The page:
Review: William Peter Blatty's 'Crazy'

By Elizabeth Hand
Tuesday, November 23, 2010; 7:30 PM


By William Peter Blatty

Forge. 188 pp. $22.99

It's hard to believe, but local horror meister William Peter Blatty once had a booming career as a funny guy. In addition to his comic novels, he worked with Blake Edwards on several films, including "A Shot in the Dark," the second Inspector Clouseau movie; he loved P.G. Wodehouse; and he was even compared to S.J. Perelman. All this came before those looming steps in Georgetown forever linked Blatty with his best-known work, "The Exorcist" (1971).

Which makes his new novel, "Crazy," a return to form. It's a sweet-natured, often hilarious tale cast as the memoirs of an 82-year-old former screenwriter named Joey El Bueno. Joey's writing from a 10th-floor room at Bellevue Hospital, where the usually suspicious Nurse Bloor doesn't raise an eyebrow at his laptop because "she has read Archy and Mehitabel and knows that sometimes even a rat can type."

Joey is the son of an Irish beauty who died giving birth to him and an impoverished Peruvian immigrant who made his living pushing a hot dog cart. Joey's memoir takes us back to the year he was a seventh-grader at St. Stephen's, on Manhattan's Lower East Side, in 1941. That's where he first meets Jane Bent, a street-smart, foul-mouthed transfer student from Our Lady of Sorrows. At first, Joey finds her "nuttier than a truckload of filberts," but that changes when Jane flashes a $5 bill and suggests an afternoon at the movies.

Many hours and three screenings of "Gunga Din" later, the two seem to have become an inseparable pair. Then they part, and Joey never sees her again. Not that Jane, anyway.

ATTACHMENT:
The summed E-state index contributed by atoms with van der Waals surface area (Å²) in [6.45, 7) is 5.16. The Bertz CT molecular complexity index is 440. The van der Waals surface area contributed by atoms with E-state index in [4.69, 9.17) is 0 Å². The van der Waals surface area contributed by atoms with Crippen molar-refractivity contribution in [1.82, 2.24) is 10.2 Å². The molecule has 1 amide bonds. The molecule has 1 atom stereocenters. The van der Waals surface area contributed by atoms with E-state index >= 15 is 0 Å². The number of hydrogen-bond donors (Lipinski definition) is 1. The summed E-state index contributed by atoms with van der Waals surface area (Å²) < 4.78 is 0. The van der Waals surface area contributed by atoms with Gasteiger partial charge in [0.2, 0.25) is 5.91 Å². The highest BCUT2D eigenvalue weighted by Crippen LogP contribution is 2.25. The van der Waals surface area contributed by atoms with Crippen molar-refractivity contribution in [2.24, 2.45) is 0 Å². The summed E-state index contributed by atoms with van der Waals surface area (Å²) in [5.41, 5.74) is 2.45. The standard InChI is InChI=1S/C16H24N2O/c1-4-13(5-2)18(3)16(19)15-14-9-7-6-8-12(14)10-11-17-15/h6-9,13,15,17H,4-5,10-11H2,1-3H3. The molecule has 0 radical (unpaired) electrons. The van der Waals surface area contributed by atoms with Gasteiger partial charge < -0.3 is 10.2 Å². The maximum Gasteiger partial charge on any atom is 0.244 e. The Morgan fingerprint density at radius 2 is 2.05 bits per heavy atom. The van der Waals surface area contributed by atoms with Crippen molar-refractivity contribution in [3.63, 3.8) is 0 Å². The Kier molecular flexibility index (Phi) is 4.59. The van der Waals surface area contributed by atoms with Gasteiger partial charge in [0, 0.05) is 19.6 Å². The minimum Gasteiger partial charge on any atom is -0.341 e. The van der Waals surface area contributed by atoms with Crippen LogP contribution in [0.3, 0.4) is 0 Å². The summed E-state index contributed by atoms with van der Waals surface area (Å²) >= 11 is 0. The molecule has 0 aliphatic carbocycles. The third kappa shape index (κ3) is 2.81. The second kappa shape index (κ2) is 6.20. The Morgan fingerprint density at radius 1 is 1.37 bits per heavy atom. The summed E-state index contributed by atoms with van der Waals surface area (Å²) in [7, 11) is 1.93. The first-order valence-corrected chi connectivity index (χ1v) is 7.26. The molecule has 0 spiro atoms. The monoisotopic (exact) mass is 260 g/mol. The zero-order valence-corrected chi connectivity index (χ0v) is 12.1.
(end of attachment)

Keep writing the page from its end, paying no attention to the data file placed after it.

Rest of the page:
I won't say more lest I spoil the pleasures of this lovely, time-shifting novel, which evokes a lost New York complete with a school excursion to Coney Island and side trips to "The Ghost and Mrs. Muir." It's like a classic Jean Shepherd anecdote with supernatural overtones. Blatty also cites Ray Bradbury and Robert Nathan as influences, and "Crazy" more than once invokes Kurt Vonnegut. Joey's memoir favors run-on sentences with a comedic payoff: "There was a breeze and these jillions of gulls all circling and squawking forlornly but with great agitation and high excitement as if they were in factions that were blaming one another for the loss of some unspoiled world, some paradise where every automobile was a convertible and where hats and awnings did not exist."

Blatty has always been upfront about his Catholic faith. The opening of "The Exorcist" evokes "Lucifer upward-groping back to his God," and Crazy's poignant final pages make clear that, rather than an exercise in nostalgia, this novel is a reminder of Saint Paul's command, "While we have time, let us do good." Or, as Joey puts it, "What would Kurt Vonnegut do?"

Hand's most recent novel is "Illyria."

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